The Mauritania subspecies is interesting with large purple flowers with more intense veins and very shiny leaves. From this a “Bibor Fehlo” cultivar with even darker flowers was also obtained.

The "Merlin" mixture is also nice which includes a wide range of colors including violet and crimson. Excellent for use in the natural garden and in mixed borders.

Finally, particular is "Primley Blue" small in size (up to 30 cm), light purple flowers and bright blue veins. Excellent as a ground cover.

Mallow Moschata used both as an ornamental and for herbal purposes. It grows up to 90 cm and has a neater appearance than the previous one. The flowers are pink and are produced continuously until autumn. The leaves when rubbed give off a musky aroma. It also grows spontaneously throughout Europe and northern Africa. It is available in the subspecies alba (with white flowers) and rosea (with almost fuchsia petals).

Malva Parkalee woody perennial with ivory flowers. Some classify it as a hybrid between mallow and alcea.

Collection and use

The collection of leaves and flowers, for culinary or medicinal purposes, is carried out from early summer to mid-autumn. The ideal is to choose the younger parts by working early in the morning. The product can be used fresh: in this case we can place leaves and flowers in the refrigerator, wrapped in damp paper for a maximum of three days.

If we want to preserve these parts for the long term we will have to resort to drying instead. It can be carried out in the air, in a shaded and ventilated area; an excellent alternative are domestic dryers which quickly return a perfectly dehydrated product to us.

In the kitchen

Fresh mallow can be used raw or cooked. In the first case we can combine leaves and flowers to salads which will give a particular flavor and a beautiful delicate color. The corollas can also be used to decorate sweets or confetti, after having cooked them several times in a syrup of water and sugar.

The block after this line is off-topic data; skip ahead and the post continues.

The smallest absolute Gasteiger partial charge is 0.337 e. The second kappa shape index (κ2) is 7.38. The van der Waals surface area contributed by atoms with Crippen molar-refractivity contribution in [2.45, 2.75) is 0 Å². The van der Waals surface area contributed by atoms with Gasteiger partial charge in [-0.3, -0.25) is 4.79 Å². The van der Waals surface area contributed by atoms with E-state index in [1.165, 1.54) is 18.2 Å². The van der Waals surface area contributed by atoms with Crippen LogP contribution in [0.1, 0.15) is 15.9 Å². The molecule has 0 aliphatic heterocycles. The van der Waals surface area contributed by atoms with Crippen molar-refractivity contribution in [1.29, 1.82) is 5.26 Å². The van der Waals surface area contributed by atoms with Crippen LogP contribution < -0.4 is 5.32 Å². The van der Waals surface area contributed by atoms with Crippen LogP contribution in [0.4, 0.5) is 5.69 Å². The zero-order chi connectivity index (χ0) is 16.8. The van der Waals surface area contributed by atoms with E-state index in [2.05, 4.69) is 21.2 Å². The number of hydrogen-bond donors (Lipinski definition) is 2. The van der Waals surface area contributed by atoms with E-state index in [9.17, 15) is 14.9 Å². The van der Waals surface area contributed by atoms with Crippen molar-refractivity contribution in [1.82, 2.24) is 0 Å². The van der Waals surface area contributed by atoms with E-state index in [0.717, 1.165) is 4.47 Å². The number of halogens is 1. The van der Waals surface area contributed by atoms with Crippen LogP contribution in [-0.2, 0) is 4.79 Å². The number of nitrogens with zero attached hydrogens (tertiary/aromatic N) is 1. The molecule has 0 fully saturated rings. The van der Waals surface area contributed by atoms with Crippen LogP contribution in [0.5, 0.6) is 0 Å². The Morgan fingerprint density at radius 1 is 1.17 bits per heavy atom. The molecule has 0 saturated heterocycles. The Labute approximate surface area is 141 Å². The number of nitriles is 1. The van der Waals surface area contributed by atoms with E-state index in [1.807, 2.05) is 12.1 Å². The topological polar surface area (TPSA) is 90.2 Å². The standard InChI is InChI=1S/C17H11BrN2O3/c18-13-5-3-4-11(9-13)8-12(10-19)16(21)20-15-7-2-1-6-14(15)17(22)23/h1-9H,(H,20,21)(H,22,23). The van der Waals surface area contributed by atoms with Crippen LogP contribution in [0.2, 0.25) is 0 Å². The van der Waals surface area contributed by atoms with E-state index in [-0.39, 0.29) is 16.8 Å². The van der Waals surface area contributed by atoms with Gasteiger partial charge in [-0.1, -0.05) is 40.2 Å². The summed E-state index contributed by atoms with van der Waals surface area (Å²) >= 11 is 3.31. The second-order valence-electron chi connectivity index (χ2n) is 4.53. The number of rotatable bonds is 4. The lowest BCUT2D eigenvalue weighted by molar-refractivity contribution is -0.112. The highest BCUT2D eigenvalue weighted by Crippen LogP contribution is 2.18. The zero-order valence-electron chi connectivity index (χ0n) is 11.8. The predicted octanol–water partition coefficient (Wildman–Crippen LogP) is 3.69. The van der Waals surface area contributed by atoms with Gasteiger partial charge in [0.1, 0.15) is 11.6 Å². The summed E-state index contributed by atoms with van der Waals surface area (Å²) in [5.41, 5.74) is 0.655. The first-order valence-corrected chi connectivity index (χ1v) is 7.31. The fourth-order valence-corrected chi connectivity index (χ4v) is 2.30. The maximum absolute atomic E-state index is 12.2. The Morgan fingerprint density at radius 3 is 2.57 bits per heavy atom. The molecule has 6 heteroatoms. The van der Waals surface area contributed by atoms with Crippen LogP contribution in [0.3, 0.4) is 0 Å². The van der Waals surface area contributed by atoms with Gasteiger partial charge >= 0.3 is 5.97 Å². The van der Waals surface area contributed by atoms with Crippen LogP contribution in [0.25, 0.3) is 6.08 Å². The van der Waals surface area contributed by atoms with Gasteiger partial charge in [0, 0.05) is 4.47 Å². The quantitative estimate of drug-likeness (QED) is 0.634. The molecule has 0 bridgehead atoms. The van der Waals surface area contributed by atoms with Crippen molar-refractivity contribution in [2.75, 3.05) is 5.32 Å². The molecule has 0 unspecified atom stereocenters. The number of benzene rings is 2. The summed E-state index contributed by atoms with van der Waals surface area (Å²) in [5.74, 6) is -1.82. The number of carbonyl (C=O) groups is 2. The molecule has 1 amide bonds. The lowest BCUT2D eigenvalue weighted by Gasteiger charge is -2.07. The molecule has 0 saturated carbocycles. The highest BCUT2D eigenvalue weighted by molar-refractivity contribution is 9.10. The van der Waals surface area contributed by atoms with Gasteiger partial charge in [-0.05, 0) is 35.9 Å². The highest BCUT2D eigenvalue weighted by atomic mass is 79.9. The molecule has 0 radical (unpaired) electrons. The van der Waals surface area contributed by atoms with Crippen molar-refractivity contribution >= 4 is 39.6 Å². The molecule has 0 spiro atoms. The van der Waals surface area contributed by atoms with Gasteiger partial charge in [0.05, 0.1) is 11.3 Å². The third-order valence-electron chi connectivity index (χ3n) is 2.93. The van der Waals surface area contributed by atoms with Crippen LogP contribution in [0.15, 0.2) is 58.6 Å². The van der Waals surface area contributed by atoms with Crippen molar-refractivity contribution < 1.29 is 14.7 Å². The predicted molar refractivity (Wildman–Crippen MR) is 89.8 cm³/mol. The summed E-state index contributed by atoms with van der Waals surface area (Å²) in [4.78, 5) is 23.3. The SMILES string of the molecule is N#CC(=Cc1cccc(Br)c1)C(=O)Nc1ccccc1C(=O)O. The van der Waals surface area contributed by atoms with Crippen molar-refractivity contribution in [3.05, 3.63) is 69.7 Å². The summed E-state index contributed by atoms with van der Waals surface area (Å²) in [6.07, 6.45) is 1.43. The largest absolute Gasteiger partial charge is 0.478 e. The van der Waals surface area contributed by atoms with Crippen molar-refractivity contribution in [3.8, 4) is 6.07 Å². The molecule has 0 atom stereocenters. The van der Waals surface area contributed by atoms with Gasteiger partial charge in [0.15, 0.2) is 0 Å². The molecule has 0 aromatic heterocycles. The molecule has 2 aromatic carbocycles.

The leaves can be cooked and combined with other vegetables in soups, stuffed or in omelettes. They give a particular sweet taste. In spring they can, together with other spontaneous ones, can create a beautiful harmony in soups, risottos and over fresh cheeses.

In herbal medicine

This plant has always been known for its multiple properties: anti-inflammatory, calming, diuretic, emollient, laxative, sedative and refreshing. It is in fact a concentrate of active ingredients such as vitamins A, B, C and E as well as particular acids and minerals.

For affections of the throat and oral cavity, an infusion can be used: put a tablespoon of mallow in 250 ml of boiling water and wait at least 8 hours. We can use it warm to drink or to gargle.

A little diluted, it can also be used as an excellent tonic and emollient for the skin, to be distributed with a cotton pad. The boiled leaves and the infusion are also excellent for applying to tired and irritated eyes.

The decoctions obtained with fresh leaves, flowers and roots are even more effective: they calm sore gums and also have an effect on abscesses. To alleviate the pain we can reduce the product to a pulp and apply it for at least 15 minutes.

They are also very effective for relieving burns in the urinary tract and for starting to fight problems such as vaginal candida. Drinking three or four cups a day will be an excellent adjunct to the other therapies that we will undertake in the meantime.

Cultivating Mallow:


Sowing:September-October / March-April

Planting:October / March-April

Division:October / March